Clovis’ situation is complicated, as both of these reasons seem to be in play. However, when thinking about the Goodleys’ other shortfalls as parents, as well as their poor choice of accommodation, it seems probable that Clovis would be referred to his local authority.
When a child does not want to live or remain living with their legal guardians…
Finn has chosen to stay living alone because he doesn’t want to live with his father’s family back in England, as he loves his home in the Amazon, and his father was treated badly by them as a child. The Goodleys’ problems and treatment of Clovis eventually lead him to run away and seek help from Maia and the Carters.
Article 12 of the UNCRC sets out the right to respect of a child’s views, as it is important that children have a say in where they are placed. Article 25 also establishes a child’s right to a regular review of their treatment in care.
In relation to care and supervision orders, under section 39 of the Children Act 1989, a child who is subject to this type of order can apply to the court for it to be discharged. Section 83 of the Social Services and Well-being (Wales) Act 2014 also states that where there is a care and support plan being prepared, reviewed or revised, the local authority must involve the child in question.
In real life, when deciding where to place Finn after his father’s death, the local authority would have to take into account the fact he did not want to live with his grandfather. Clovis’ situation would be a little more complicated, assuming his adoption was legal, as adoption orders will only be revoked in rare circumstances. However, if he was being seriously mistreated, then the local authority would probably apply to the court to remove him from the care of his legal guardians.
When a child is mistreated by their parent or guardian…
As already noted, Maia’s relatives in Brazil are not as nice as she imagined, and she is not treated with much affection by them, despite them being her family. Finn’s father grew up in a particularly bad situation, being abused – sometimes physically – by his family. It is perhaps not surprising that Finn doesn’t want to go and live with them. However, the law in Wales takes it very seriously when children are treated in ways like this.
As you will probably know, child abuse is a criminal offence. If this occurs, then the local authority will step in and apply to the court for a care order under section 31, to ensure the child is removed from that person or people. Even if an adult hits you on a one-off occasion, this is still not allowed under the law, because of the Children (Abolition of Defence of Reasonable Punishment) (Wales) Act 2020. This law means that adults cannot hit a child just because they say it is ‘reasonable punishment’.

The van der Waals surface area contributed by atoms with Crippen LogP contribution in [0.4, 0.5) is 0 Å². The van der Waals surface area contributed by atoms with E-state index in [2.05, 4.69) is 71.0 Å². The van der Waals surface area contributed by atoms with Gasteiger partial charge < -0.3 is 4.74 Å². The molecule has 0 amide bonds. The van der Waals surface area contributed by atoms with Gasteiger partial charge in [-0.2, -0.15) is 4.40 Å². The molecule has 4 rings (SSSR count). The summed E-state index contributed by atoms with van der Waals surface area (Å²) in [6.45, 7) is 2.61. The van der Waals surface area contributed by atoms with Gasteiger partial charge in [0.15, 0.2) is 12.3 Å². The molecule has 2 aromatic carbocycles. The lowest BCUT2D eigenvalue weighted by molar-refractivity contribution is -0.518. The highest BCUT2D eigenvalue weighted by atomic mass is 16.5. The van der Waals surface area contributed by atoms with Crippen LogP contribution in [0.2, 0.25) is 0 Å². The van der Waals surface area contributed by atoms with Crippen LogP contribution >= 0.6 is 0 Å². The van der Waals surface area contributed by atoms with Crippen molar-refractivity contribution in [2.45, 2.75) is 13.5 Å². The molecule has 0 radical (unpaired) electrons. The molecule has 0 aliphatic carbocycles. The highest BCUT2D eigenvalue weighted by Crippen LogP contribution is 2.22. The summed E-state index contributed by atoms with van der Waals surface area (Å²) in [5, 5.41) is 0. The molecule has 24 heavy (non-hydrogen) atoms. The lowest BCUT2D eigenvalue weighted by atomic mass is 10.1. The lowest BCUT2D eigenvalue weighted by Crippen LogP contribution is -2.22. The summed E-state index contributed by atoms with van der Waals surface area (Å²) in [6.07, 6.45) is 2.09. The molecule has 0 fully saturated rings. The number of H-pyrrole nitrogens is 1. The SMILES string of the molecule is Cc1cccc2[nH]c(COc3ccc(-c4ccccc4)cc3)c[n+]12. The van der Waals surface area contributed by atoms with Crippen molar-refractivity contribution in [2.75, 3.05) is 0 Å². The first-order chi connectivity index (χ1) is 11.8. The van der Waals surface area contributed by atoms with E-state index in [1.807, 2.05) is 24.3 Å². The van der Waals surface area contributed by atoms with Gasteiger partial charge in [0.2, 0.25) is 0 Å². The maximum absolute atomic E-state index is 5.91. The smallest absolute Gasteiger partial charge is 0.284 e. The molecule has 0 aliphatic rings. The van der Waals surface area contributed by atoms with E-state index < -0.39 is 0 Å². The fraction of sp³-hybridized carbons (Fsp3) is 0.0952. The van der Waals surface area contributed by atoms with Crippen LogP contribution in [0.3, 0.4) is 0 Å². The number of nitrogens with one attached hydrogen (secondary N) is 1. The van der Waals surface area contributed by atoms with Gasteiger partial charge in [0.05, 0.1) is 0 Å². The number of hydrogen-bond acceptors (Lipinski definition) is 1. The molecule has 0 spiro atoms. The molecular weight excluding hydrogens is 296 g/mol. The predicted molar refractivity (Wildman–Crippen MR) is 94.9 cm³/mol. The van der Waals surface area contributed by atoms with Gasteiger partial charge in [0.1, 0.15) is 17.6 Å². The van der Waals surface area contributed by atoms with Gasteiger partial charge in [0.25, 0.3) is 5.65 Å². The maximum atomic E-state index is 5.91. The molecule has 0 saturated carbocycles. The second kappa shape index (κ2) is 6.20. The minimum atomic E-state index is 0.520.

However, child abuse does not only involve physical mistreatment by an adult – it can also be emotional, and can be inflicted by another child.
Another less obvious way a child may be mistreated is if their parents or guardians fail to provide them with an education. As a travelling actor Clovis does not attend school, and it is not clear whether he is being home-schooled by the Goodleys.
Article 28 of the UNCRC clearly states that all children have the right to an education. Under Welsh law, children must be given a full-time education that meets their needs, whether through home-schooling or school. A local authority’s welfare officer will contact a child’s family if they are concerned that a child is not getting a suitable education at home. In real life, the Goodleys would get in a lot of trouble for not providing Clovis with an education.
Protecting Children’s Rights
As you can see, although Maia, Finn and Clovis find themselves in some difficult situations in the book, in real life the law in Wales has ways of protecting children, to ensure their rights are respected. And if you’re curious to know more about their stories, Journey to the River Sea is well worth the read!
Rhiannon is currently studying Law at Swansea University and is hoping to go on to become a barrister. She is particularly passionate about human rights law and human rights more generally. Outside of university, Rhiannon has been a volunteer with Girlguiding UK, where she works with her local Rainbow unit.